Integrating AI into Computer Aided Design (CAx)
Artificial intelligence has the potential to fundamentally change the way we work and operate. CLAAS GmbH & Co. KGaA, an international manufacturer of agricultural machinery, has recognized this potential and is testing a special use case in the AI marketplace for the integration of AI into Computer Aided Design (CAx).
Against the backdrop of constantly increasing product complexity and number of variants, the reuse of components offers an important opportunity to save manufacturing, development and storage costs. However, the search for identical and similar parts is a great challenge, as these parts have often been developed in a project-specific context and have therefore not been considered for reuse as standard parts. Furthermore, non-variable parts often cannot be found because the master data is not correctly maintained. If “too many” similar parts have been found, human intelligence is needed today, i.e. also a lot of time to reduce the search results to the usable level.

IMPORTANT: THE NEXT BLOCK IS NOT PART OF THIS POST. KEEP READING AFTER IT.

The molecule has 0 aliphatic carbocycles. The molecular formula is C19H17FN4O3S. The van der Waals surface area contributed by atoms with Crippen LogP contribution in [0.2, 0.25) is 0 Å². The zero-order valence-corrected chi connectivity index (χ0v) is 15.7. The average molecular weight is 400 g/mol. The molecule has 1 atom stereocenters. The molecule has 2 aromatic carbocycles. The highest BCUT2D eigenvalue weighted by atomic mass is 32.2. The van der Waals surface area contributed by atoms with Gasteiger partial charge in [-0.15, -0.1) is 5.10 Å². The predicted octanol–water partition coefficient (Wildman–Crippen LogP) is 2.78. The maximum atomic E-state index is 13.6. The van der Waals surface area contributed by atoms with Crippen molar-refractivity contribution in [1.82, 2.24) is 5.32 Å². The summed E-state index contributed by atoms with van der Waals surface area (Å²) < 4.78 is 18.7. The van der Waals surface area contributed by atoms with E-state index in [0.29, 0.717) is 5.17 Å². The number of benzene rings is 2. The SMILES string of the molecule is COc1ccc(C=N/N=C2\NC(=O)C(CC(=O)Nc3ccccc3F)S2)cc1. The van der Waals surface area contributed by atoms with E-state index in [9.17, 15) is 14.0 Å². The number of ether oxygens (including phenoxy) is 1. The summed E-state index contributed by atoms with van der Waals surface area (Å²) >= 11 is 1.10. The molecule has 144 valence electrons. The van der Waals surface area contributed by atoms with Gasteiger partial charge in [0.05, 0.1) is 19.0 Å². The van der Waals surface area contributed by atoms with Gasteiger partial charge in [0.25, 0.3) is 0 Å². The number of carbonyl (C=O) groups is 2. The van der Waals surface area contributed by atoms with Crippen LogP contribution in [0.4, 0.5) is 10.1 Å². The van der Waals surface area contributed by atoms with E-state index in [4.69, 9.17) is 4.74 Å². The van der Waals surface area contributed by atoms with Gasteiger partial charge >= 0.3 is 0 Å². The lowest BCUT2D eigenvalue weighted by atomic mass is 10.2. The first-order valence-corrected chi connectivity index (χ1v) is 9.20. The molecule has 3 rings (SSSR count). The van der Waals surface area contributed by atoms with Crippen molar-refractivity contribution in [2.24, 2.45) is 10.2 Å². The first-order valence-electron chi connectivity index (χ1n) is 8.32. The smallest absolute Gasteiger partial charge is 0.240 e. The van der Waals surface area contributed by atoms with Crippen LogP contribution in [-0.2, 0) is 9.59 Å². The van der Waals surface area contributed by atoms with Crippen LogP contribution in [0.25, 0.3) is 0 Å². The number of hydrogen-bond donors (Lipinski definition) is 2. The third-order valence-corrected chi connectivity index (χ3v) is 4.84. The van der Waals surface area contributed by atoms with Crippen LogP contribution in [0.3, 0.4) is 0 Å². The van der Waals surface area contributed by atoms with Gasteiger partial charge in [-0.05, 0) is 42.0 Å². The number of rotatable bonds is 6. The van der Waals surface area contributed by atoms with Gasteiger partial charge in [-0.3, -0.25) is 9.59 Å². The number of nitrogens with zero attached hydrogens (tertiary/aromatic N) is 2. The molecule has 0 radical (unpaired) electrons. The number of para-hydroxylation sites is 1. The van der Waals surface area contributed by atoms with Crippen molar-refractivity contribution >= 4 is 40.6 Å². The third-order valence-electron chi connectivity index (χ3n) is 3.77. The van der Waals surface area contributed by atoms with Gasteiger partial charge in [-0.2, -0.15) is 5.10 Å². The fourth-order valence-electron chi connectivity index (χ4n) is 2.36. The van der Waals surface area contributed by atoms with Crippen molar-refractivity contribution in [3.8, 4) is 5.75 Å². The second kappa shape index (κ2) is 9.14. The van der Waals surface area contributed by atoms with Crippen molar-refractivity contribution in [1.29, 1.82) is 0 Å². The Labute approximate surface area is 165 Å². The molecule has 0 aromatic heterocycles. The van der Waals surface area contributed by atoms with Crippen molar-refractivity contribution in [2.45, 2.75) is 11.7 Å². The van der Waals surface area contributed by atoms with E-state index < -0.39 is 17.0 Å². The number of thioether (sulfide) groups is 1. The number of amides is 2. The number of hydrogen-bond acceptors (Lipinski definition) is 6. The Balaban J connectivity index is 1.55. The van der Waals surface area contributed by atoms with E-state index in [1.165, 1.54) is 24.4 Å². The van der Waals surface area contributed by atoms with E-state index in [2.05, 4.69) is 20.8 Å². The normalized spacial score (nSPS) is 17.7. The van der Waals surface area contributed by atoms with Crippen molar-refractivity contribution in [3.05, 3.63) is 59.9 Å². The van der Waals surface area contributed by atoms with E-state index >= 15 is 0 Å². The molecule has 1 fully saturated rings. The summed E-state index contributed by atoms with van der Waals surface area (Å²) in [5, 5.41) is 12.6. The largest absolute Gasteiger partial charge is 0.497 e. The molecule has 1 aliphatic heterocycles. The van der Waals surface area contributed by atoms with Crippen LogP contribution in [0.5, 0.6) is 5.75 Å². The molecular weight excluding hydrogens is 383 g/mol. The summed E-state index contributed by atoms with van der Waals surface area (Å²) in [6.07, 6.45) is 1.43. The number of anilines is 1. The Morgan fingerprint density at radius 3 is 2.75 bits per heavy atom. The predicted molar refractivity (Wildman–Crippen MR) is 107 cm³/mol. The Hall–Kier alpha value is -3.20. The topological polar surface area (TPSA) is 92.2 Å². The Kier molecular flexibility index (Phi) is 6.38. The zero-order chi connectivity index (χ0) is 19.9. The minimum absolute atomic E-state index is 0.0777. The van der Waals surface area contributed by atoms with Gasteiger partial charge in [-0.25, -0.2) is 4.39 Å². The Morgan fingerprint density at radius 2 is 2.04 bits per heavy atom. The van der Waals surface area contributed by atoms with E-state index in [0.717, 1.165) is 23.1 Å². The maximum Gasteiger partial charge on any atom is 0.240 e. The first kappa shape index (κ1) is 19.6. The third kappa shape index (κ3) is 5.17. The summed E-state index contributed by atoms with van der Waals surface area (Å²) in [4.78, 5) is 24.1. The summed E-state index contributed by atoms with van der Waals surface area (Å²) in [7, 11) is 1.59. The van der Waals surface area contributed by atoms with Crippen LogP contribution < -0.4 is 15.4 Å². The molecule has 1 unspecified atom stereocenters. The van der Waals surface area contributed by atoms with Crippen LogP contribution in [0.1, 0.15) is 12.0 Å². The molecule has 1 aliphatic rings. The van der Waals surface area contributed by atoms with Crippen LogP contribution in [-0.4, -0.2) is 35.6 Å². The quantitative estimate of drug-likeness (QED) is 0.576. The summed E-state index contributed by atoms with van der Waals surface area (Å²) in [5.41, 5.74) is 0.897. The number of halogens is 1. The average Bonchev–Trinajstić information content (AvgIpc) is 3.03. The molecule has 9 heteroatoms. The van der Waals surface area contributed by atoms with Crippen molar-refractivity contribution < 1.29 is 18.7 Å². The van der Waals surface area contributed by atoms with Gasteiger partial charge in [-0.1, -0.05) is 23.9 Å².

For this reason, the “AI Marketplace” project is designing and prototyping an intelligent common parts management system. Starting from a feature extraction, CAD models are first classified according to their geometry, later also with regard to function, and missing master data or further meta data is added. The resulting knowledge database enables the use of AI procedures such as Case Based Reasoning (CBR) and the identification of common parts based on geometry and with regard to their functionality and design context. In accordance with the CBR cycle, the starting problem must first be described, which points to similar problems. These can be reused, but also adapted or rejected. The knowledge about reuse, adaptation or rejection is used to improve the performance of the tool.
The aim is to improve the search for similar parts in order to reduce the number of parts in the inventory database in the medium term and to keep it under control. For this purpose, potential common parts or evolutionary steps could, for example, be suggested to the developer already during the design phase, which also reduces the effort of the design.